Where on earth were we?!
Zipolite is a small, little-known town on the Pacific coast of Mexico. It not only boasts being the only legal nude beach in Mexico, but is often likened to a town stuck in the 1960s. With the entire beach being clothing optional, it is unlike anywhere else I have ever had the pleasure of visiting.
Still, seeing live porn was far more than I had witnessed in a town that usually only had people wandering casually around naked along the beach. This was an intense moment, even for my liberal self.
Earlier that day I had been swimming naked when I’d met James, a nudist in his 50s who was staying at Nude Hotel. While the whole beach at Zipolite is clothing optional, most hotels require clothing — unless of course you’re staying at Nude Hotel, where pretty much anything goes.
James and I hit it off right away, so he invited me and my friend to hang out with them and a Swedish couple in their mid-twenties for their last evening in their beautiful room overlooking the ocean at Nude.
We excitedly accepted, having no idea what was in store for us that night.
And so we went silent, and I wondered how comfortable the others were. I’m by no means a prude, but these people were having sex right there in front of us all. The quiet that overcame the group was mildly unsettling, though I tried to tell myself that this was something completely natural, albeit not an everyday sight.
The evening continued casually, as the couple finished and we continued to drink the night away sitting completely naked in a circle on the beautiful balcony.
While Nude Hotel can be quite pricey, they allow you to use their pool and facilities as long as you buy a drink or a meal — delicious and reasonably priced to be able to hang out in such a unique place.
I returned several days later to find a man taking luxurious photos of his wife on one of the beautiful beds overlooking the ocean. As if it was nothing, he held his camera and showed excitement — to put it lightly — at taking these photos. Yet there was no embarrassment or shame; no one cared that he was excited, as this was a place where everyone was free to be exactly who they wanted to be without judgment.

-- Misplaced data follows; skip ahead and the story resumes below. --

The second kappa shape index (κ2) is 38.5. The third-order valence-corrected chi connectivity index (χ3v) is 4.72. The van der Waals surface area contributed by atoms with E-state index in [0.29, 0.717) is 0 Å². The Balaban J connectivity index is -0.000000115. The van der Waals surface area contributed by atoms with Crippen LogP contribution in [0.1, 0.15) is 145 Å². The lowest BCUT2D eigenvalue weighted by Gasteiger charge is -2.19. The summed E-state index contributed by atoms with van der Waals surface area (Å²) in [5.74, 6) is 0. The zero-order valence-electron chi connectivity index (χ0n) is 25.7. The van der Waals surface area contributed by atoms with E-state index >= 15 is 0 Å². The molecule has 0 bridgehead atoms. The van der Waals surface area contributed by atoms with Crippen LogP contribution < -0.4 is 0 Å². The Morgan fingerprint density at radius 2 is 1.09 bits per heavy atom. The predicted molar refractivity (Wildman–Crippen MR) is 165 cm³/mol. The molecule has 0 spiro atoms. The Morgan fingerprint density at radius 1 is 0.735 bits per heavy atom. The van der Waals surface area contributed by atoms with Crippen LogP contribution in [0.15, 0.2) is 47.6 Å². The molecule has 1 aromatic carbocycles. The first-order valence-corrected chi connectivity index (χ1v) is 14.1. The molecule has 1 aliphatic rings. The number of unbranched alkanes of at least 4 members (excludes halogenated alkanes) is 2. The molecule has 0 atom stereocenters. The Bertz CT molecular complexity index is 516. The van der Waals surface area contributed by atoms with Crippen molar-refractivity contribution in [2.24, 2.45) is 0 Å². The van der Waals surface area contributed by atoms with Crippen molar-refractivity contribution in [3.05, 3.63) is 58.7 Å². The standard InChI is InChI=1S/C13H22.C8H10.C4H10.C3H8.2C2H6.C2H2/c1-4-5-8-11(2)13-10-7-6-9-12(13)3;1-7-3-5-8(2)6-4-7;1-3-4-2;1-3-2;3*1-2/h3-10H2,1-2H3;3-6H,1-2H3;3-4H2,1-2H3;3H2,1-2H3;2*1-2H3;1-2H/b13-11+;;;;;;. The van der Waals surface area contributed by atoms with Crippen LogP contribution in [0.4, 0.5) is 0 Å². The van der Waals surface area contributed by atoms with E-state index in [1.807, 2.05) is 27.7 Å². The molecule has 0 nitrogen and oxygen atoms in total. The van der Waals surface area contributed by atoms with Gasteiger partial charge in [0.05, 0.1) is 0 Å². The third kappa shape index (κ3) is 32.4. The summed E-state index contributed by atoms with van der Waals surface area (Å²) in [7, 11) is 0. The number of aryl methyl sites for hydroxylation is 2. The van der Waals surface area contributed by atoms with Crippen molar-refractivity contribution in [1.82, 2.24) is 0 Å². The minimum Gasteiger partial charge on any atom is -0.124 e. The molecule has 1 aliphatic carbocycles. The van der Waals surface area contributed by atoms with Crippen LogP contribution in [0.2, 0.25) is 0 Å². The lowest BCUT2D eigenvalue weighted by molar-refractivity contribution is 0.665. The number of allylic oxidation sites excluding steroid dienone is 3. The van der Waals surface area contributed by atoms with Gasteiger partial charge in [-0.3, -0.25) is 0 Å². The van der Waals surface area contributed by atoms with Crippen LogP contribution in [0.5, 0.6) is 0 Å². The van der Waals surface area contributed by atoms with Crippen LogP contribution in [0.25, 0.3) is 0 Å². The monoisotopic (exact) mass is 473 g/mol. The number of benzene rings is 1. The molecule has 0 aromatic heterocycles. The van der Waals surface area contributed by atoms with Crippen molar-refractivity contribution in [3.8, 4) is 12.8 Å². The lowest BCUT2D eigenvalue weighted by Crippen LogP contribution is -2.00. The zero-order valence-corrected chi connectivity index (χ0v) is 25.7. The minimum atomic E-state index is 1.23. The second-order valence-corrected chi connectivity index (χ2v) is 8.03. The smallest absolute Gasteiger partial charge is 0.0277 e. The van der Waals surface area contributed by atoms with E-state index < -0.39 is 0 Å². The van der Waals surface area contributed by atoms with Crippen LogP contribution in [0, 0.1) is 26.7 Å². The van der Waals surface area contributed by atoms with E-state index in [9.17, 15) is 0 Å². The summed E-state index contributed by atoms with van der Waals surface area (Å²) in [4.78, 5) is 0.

One of the most unique things about Zipolite is that it isn’t a purely nude beach, but instead clothing optional. This allows each person to act in a way that is most comfortable to them. A miracle occurs daily in Zipolite, as people from all walks of life and age ranges connect on a real and deep level — a level rarely found in real life, and that must be cherished and appreciated when it happens to be found.
While Nude itself is a bit pricey for my fellow Millennials to stay in, many hang out there to enjoy swimming naked in the pool, or chilling sipping a piña colada topless.
The beach is completely unique to other nude beaches. Many have assumed when I’ve mentioned Zipolite — my favourite place on planet earth — that it would be solely a bunch of old people wandering around naked.
This could not be further from the truth. People of all ages roam free, letting it all out or staying clothed, yet accepting each other no matter what.
In recent years, more and more young people have been visiting Zipolite. People who I at first assume would never let it all hang out quickly drop their pants and hop in the water, as if it was nothing. It shouldn’t be anything strange, as it is only the human body. Still, this is a foreign concept to most.
I revisited Nude Hotel on several occasions, each time having a different experience. One day there was a nude wedding, the subsequent day filling the pool with children laughing and playing, all completely clothed.
“This,” I thought, “is not the day to go for a naked swim in the pool.”
Thus ended another trip to Zipolite, the most liberal place I have been in my four years of gallivanting through the world. Sometimes I would be completely clothed, while others I’d sunbathe and swim with nothing but a necklace on. And this is the beauty of both Zipolite and Nude Hotel; everyone feels comfortable in their own skin, and knows their own beauty.
In a place where everyone is accepted, it is only natural to finally accept yourself for exactly who you are.
Danielle is a self-described “crazy nomad” who’s been on the road for more than four years sstraight, finding new homes as she hitchhikes along. She once hitched 6000 kilometres in six days.